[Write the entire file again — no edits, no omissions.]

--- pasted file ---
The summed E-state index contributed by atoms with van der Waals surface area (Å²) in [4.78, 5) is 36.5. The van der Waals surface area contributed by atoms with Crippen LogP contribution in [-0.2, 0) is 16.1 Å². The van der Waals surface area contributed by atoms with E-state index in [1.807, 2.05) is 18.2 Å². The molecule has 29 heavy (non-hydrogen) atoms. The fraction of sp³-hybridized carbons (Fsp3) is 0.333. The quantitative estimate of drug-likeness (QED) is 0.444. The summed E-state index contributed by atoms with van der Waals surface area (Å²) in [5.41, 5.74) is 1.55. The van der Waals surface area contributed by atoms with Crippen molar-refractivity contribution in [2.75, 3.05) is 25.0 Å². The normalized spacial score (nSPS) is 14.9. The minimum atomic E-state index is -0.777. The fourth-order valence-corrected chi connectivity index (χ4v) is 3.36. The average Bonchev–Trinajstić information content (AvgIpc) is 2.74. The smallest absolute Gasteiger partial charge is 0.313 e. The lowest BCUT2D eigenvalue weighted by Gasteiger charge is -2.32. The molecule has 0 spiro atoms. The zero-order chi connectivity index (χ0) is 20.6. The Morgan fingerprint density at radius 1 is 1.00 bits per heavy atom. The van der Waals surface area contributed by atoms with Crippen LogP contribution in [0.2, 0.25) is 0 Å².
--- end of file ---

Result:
The summed E-state index contributed by atoms with van der Waals surface area (Å²) in [4.78, 5) is 36.5. The van der Waals surface area contributed by atoms with Crippen LogP contribution in [-0.2, 0) is 16.1 Å². The van der Waals surface area contributed by atoms with E-state index in [1.807, 2.05) is 18.2 Å². The molecule has 29 heavy (non-hydrogen) atoms. The fraction of sp³-hybridized carbons (Fsp3) is 0.333. The quantitative estimate of drug-likeness (QED) is 0.444. The summed E-state index contributed by atoms with van der Waals surface area (Å²) in [5.41, 5.74) is 1.55. The van der Waals surface area contributed by atoms with Crippen molar-refractivity contribution in [2.75, 3.05) is 25.0 Å². The normalized spacial score (nSPS) is 14.9. The minimum atomic E-state index is -0.777. The fourth-order valence-corrected chi connectivity index (χ4v) is 3.36. The average Bonchev–Trinajstić information content (AvgIpc) is 2.74. The smallest absolute Gasteiger partial charge is 0.313 e. The lowest BCUT2D eigenvalue weighted by Gasteiger charge is -2.32. The molecule has 0 spiro atoms. The zero-order chi connectivity index (χ0) is 20.6. The Morgan fingerprint density at radius 1 is 1.00 bits per heavy atom. The van der Waals surface area contributed by atoms with Crippen LogP contribution in [0.2, 0.25) is 0 Å².